The Armstrongs were there for the first Blues playoff game.  They were also there for their greatest.

The St. Louis Blues who entered the NHL in 1967, made the playoffs in their first season – thanks, in part, to league alignment that placed all six expansion teams in the same division. Their postseason run carried them all the way to the Stanley Cup Final, where they faced off against the Montreal Canadiens.

The Blues’ first Cup Final game came on May 5, 1968. Vern Buffey was the referee, while the linesmen were Neil Armstrong and Pat Shetler. Armstrong also worked Game 2 of the series, a 4-0 sweep for the Habs.

St. Louis returned to the Final in 1969, only to once again be swept by Montreal.  Armstrong again manned the lines for Games 1 and 2.

The following season brought a new opponent – the Boston Bruins – but the same results for St. Louis.  A hard-earned trip to the Stanley Cup Final, where they were held winless in four straight losses to Bobby Orr and the big bad Bruins.  Once more, linesman Neil Armstrong officiated Games 1 and 2.

Armstrong would officiate eight more years – amassing a career total of 1,744 games an eventual enshrinement in the Hockey Hall of Fame – but the Blues never made it back to the Stanley Cup Final.

Until 2019, that is.  Though Neil Armstrong was long retired, his son, Doug, was still hard at work.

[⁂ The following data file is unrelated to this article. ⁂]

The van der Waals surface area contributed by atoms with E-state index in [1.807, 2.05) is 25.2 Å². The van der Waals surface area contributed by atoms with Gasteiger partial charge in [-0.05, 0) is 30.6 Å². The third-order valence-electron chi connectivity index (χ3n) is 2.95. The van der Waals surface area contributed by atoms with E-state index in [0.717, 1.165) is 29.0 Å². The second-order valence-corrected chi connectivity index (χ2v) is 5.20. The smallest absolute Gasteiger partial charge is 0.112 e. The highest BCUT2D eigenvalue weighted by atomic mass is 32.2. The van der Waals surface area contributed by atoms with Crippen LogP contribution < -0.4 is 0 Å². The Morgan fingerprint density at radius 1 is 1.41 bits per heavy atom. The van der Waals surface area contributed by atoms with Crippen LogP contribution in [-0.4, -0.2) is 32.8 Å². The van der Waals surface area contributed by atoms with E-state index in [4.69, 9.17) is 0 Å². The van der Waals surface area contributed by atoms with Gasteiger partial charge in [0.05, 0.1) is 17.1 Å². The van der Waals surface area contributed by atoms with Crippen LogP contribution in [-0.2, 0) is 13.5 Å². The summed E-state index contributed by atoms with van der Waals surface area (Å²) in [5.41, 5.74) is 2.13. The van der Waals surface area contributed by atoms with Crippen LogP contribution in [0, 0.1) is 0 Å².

St. Louis saw their 25-season playoff streak come to an end after the 2004 season.  Coming out of the 2004-05 lockout, the Blues made the playoffs just once from 2005-2011. Changes were afoot. In 2010, general manager Larry Pleau stepped aside, handing the reigns to Doug Armstrong, who was previously the team’s director of player personnel.

Armstrong helped the Blues return to the playoffs, picking up some hardware along the way in 2012 when St. Louis won the President’s Trophy and Armstrong was named the NHL’s General Manager of the Year.  Of course, the real prize would come in 2019, when Armstrong’s Blues defeated the Boston Bruins in seven games to claim the Stanley Cup.

From the elder Armstrong – who followed up a 22-year career in stripes with another 25 years as a scout for the Montreal Canadiens – to the younger, you could say that hockey is in their blood.  So is hard work.

“He had an unbelievable work ethic,” Doug Armstrong said of his father, Neil. “He had two jobs, a winter job and a summer job throughout my whole life growing up. Obviously I just watched the hours that he put in.”

“He was an ‘Iron Man’ in the NHL. He did like 1,800 games without missing an assignment. His work ethic is something that I thought he was well-known for in officiating. I’ve always tried not to tarnish that legacy.”

Neil, 86, is currently in an assisted living facility, battling Parkinson’s disease.

“I know he’s paying attention as much as possible,” Doug told the St. Louis Post-Dispatch. “I know they have the games tuned in there. He goes in and out. I’m sure he’s enjoying it.”

The Stanley Cup resides in the Hockey Hall of Fame, right down the hall from where Neil Armstrong’s plaque, dedicated in 1991, recognizes his career.

Following the Blues’ Stanley Cup victory with Doug at the helm, perhaps the league’s top trophy and one of its hall-of-fame linesmen will finally get to meet.

“That would certainly be in the plans,” Doug said. “It would be great to share another good memory with him.”